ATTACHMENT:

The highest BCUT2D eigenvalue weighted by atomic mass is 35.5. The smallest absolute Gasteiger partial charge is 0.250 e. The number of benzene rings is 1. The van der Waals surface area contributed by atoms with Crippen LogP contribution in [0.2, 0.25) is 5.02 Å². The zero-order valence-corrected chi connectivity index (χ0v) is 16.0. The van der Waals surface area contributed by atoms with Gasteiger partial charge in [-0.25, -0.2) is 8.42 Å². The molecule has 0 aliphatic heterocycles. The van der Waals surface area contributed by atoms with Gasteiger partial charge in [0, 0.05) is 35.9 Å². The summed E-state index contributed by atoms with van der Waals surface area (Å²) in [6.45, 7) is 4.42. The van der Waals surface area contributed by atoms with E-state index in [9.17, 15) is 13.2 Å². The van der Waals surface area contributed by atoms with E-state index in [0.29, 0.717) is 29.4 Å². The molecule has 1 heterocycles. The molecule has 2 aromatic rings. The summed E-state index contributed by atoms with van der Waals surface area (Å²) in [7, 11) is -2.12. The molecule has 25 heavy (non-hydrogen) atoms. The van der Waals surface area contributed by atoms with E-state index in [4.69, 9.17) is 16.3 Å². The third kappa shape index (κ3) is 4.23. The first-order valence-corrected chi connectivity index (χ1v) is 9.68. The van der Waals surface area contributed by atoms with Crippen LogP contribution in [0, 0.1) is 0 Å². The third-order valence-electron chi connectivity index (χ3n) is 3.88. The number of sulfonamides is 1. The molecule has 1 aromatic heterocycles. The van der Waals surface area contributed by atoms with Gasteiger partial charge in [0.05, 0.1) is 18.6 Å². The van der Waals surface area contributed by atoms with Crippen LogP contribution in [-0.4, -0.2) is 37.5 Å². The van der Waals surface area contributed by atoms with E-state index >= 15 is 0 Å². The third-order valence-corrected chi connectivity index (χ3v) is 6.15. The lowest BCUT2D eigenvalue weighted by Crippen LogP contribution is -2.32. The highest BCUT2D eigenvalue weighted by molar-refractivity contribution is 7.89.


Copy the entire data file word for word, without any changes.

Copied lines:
The highest BCUT2D eigenvalue weighted by atomic mass is 35.5. The smallest absolute Gasteiger partial charge is 0.250 e. The number of benzene rings is 1. The van der Waals surface area contributed by atoms with Crippen LogP contribution in [0.2, 0.25) is 5.02 Å². The zero-order valence-corrected chi connectivity index (χ0v) is 16.0. The van der Waals surface area contributed by atoms with Gasteiger partial charge in [-0.25, -0.2) is 8.42 Å². The molecule has 0 aliphatic heterocycles. The van der Waals surface area contributed by atoms with Gasteiger partial charge in [0, 0.05) is 35.9 Å². The summed E-state index contributed by atoms with van der Waals surface area (Å²) in [6.45, 7) is 4.42. The van der Waals surface area contributed by atoms with E-state index in [9.17, 15) is 13.2 Å². The van der Waals surface area contributed by atoms with E-state index in [0.29, 0.717) is 29.4 Å². The molecule has 1 heterocycles. The molecule has 2 aromatic rings. The summed E-state index contributed by atoms with van der Waals surface area (Å²) in [7, 11) is -2.12. The molecule has 25 heavy (non-hydrogen) atoms. The van der Waals surface area contributed by atoms with E-state index in [4.69, 9.17) is 16.3 Å². The third kappa shape index (κ3) is 4.23. The first-order valence-corrected chi connectivity index (χ1v) is 9.68. The van der Waals surface area contributed by atoms with Crippen LogP contribution in [0, 0.1) is 0 Å². The third-order valence-electron chi connectivity index (χ3n) is 3.88. The number of sulfonamides is 1. The molecule has 1 aromatic heterocycles. The van der Waals surface area contributed by atoms with Gasteiger partial charge in [0.05, 0.1) is 18.6 Å². The van der Waals surface area contributed by atoms with Crippen LogP contribution in [-0.4, -0.2) is 37.5 Å². The van der Waals surface area contributed by atoms with E-state index >= 15 is 0 Å². The third-order valence-corrected chi connectivity index (χ3v) is 6.15. The lowest BCUT2D eigenvalue weighted by Crippen LogP contribution is -2.32. The highest BCUT2D eigenvalue weighted by molar-refractivity contribution is 7.89.